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Community health centers need help in meeting growing demand

By Rich Rinehart and Barry R. Niccolai 4 min read

Pennsylvania’s community health centers provide affordable quality health care, including primary medical, behavioral, and dental care, vision services, pharmaceutical services, and other critical health-enhancing services to 1 million Pennsylvanians annually in 54 counties through nearly 400 sites in underserved rural and urban areas.

Cornerstone Care, Inc. and Centerville Clinics, Inc. serve over 60,000 patients in Washington, Fayette, Greene, and Allegheny counties. Fayette and Greene Counties are two of the most economically challenged counties in the commonwealth. Community health centers serve all patients, regardless of their ability to pay. Patients face multiple barriers to accessing primary and preventative care on a timely basis, including transportation problems, lack of resources, lack of child care, lack of trust, inadequate health insurance or none at all, lack of access to information, and other reasons.

Community health centers are the largest network of primary health care providers in Pennsylvania. Cornerstone Care, Inc. and Centerville Clinics, Inc. provide a comprehensive array of care, including family medicine, pediatrics, dentistry, psychiatry, counseling, laboratory, pharmacy, optometry, and other specialty services at 27 locations in the region, as well as mobile services. A combined workforce of nearly 500 professional and support staff lives in our communities. Most of the doctors, dentists, counselors, and others would not be practicing in the region if not for these community health centers.

Both Cornerstone Care and Centerville Clinics are governed by volunteer boards, most of whose members are patients, and all of whom are from the communities where services are provided. They provide critical connections for prioritizing the needs of our communities. Both organizations partner extensively with public schools and community organizations to focus needed resources.

Gov. Josh Shapiro is rightly concerned about medical debt. Community health centers help to prevent debt by facilitating access to care early and preventing more costly problems. Moreover, the Congressional Budget Office has determined that community health centers relieve the public’s burden by saving at least $24 billion annually in other health care costs. The combined contribution to those savings by Centerville Clinics and Cornerstone Care is estimated to be between $55 and $80 million.

The profile of Pennsylvanians who receive care at community health centers includes:

88.35% are at or below 200% of the Federal poverty level.

13.06% are uninsured – a number expected to grow due to resumption of pre-pandemic Medicaid rules and resulting loss of coverage.

48.57% are Medicaid- or CHIP-insured.

2.86% are homeless.

However, community health centers across Pennsylvania are struggling with narrowing margins and increased costs throughout their organizations. They must cover the costs of caring for the uninsured, often inadequate Medicaid reimbursement, and the costs of necessary but unreimbursed services to help the patients they serve get well and stay well and not require higher cost emergency room or hospital care. Covering the costs of care and ensuring access to care have become even more challenging because of increases in the price of goods, services, and workforce, as well as diminished revenue from other funding sources that were created to help safety net organizations like community health centers to stretch scarce resources.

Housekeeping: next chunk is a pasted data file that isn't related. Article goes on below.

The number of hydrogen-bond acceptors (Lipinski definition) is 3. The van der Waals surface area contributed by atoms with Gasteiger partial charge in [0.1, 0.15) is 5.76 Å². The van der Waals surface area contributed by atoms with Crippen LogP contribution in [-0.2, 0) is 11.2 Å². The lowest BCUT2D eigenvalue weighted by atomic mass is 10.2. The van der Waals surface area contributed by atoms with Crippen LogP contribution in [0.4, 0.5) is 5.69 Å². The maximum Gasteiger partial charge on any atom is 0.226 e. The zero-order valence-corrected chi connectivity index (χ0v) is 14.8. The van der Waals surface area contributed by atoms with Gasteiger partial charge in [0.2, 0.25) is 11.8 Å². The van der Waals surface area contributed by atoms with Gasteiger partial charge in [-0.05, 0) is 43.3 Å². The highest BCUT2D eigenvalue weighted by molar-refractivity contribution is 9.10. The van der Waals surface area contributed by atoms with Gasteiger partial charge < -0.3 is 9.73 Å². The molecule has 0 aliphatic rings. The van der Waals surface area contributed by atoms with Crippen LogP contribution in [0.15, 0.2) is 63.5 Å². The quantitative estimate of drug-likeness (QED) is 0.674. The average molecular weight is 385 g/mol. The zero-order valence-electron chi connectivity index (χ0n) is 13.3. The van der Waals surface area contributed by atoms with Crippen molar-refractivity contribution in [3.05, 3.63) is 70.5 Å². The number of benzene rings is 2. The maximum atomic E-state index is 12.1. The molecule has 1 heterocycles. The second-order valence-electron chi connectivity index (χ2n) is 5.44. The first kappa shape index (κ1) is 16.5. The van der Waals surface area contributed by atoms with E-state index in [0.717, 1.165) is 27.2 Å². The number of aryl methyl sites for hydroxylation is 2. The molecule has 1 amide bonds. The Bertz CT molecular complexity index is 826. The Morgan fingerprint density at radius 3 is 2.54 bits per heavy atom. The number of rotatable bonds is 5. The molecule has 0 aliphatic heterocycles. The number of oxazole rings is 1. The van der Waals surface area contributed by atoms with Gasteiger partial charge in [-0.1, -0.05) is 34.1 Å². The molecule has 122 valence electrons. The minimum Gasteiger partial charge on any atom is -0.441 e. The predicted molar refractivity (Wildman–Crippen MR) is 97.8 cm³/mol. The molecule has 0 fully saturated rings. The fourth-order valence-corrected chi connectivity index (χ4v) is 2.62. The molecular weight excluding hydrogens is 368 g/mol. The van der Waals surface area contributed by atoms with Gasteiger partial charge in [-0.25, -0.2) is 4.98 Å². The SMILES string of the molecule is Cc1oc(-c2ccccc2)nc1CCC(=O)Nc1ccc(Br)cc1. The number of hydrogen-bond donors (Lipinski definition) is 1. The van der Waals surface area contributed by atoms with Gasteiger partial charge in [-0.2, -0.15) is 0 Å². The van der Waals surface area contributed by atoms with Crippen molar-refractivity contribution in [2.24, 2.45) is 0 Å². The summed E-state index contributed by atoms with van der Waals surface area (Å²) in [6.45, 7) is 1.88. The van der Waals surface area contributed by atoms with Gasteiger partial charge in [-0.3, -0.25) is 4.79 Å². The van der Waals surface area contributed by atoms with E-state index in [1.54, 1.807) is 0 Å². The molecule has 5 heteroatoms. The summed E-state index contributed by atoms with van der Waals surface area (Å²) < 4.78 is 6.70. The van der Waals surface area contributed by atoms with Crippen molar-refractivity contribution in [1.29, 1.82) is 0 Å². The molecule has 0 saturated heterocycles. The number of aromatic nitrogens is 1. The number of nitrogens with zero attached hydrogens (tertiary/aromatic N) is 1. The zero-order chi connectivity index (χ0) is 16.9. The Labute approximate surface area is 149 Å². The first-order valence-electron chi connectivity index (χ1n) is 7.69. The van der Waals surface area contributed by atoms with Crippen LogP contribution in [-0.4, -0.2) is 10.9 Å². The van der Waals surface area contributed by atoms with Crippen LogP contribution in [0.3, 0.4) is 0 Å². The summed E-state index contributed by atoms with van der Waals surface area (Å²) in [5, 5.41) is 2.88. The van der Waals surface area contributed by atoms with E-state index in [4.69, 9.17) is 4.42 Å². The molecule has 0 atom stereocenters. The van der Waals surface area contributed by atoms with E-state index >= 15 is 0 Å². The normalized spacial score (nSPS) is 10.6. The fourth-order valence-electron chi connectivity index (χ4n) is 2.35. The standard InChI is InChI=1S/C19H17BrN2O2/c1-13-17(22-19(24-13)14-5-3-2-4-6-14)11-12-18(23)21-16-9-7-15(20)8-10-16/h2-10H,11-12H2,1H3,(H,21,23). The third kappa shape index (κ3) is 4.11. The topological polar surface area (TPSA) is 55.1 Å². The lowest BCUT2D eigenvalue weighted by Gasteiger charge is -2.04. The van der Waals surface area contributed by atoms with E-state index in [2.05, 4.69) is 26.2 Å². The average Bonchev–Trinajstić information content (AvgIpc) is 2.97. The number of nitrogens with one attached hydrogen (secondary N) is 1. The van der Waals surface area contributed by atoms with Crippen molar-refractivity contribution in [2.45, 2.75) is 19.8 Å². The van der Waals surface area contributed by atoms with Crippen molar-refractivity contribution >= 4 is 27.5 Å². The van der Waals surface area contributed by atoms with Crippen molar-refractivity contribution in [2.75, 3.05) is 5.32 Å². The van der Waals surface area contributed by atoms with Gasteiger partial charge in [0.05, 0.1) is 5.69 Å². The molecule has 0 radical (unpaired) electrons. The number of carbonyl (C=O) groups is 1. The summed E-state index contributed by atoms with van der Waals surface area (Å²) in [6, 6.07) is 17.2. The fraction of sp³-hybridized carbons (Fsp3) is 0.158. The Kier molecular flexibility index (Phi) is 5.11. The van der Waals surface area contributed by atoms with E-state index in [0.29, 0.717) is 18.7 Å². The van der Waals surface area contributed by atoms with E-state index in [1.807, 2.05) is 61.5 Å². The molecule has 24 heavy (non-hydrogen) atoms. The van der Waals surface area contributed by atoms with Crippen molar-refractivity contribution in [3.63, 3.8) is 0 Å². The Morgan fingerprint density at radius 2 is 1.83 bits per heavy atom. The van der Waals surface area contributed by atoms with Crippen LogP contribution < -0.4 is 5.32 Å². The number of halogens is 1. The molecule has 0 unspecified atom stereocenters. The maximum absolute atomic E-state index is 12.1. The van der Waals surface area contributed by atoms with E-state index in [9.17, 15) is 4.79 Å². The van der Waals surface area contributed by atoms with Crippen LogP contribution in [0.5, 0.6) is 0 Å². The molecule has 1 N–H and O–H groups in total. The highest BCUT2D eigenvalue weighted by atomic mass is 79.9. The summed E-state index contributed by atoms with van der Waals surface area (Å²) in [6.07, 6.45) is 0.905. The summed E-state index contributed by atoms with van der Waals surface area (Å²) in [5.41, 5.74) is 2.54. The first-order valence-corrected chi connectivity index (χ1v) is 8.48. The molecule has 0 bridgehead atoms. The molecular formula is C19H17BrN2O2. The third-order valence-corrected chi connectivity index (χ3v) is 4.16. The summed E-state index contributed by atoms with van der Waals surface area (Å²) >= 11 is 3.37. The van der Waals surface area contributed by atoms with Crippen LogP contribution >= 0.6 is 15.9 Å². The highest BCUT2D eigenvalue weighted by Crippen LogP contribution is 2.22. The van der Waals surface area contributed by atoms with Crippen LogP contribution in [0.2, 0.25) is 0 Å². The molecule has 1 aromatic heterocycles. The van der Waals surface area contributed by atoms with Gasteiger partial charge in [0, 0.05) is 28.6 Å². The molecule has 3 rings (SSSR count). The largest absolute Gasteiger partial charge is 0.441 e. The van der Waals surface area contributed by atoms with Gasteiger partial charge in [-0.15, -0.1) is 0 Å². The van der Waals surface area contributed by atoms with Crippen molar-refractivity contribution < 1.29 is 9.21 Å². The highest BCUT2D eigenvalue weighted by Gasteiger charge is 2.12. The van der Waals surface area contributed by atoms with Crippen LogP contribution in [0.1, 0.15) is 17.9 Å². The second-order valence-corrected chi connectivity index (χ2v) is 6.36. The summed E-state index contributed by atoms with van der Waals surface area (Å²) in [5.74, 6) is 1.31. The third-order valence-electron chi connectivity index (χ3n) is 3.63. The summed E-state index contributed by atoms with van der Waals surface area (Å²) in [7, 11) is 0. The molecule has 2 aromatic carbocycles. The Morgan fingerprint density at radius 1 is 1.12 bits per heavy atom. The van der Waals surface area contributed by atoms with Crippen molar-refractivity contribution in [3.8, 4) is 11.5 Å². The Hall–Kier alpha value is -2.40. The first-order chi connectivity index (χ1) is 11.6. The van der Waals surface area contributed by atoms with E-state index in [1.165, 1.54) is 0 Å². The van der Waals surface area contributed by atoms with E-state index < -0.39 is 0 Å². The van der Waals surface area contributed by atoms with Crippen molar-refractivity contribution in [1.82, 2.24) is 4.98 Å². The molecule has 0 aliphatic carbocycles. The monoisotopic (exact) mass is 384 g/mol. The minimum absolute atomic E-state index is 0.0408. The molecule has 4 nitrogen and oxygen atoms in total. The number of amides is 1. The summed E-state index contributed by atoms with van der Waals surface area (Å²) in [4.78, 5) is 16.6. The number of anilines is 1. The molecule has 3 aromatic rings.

For the first time, Pennsylvania’s community health centers are asking for help from Shapiro and the Legislature in the 2024-25 state budget to assist in covering the costs of providing care to uninsured Pennsylvanians and to assist in covering additional unfunded costs, such as community health workers, transportation, care coordination, technology costs, and more. Pennsylvania, along with only three other states, does not financially support this critical safety net and we can no longer carry this burden alone.

According to a Matrix Global Advisors analysis, which quantifies the direct and indirect economic impact of community health centers in Pennsylvania, these centers supported more than 13,000 jobs, nearly $2.4 billion in economic output, and almost $980 million in labor income in 2021. The Federal Congressional Budget Office recently noted that “evidence suggests that such care leads to more cost effective care and ultimately to lower federal spending for the Medicaid and Medicare populations they serve; the use of health care provided by community health centers generally is associated with lower spending in emergency departments, in inpatient hospital settings, and for other outpatient services.”

Community health centers couldn’t do what they do – and collectively what they do is provide 3.6 million individual patient visits every year for health services – without all the great people who work in them and without the funding necessary to keep them open. Community health centers for more than 50 years have had bipartisan support at the federal level. We are counting on similar support in Pennsylvania because we know that health is the greatest wealth.

Rich Rinehart is the CEO of Cornerstone Care and the chair of the Pennsylvania Association of Community Health Centers.

Barry R. Niccolai is the CEO of Centerville Clinics, Inc., and secretary of the Pennsylvania Association of Community Health Centers

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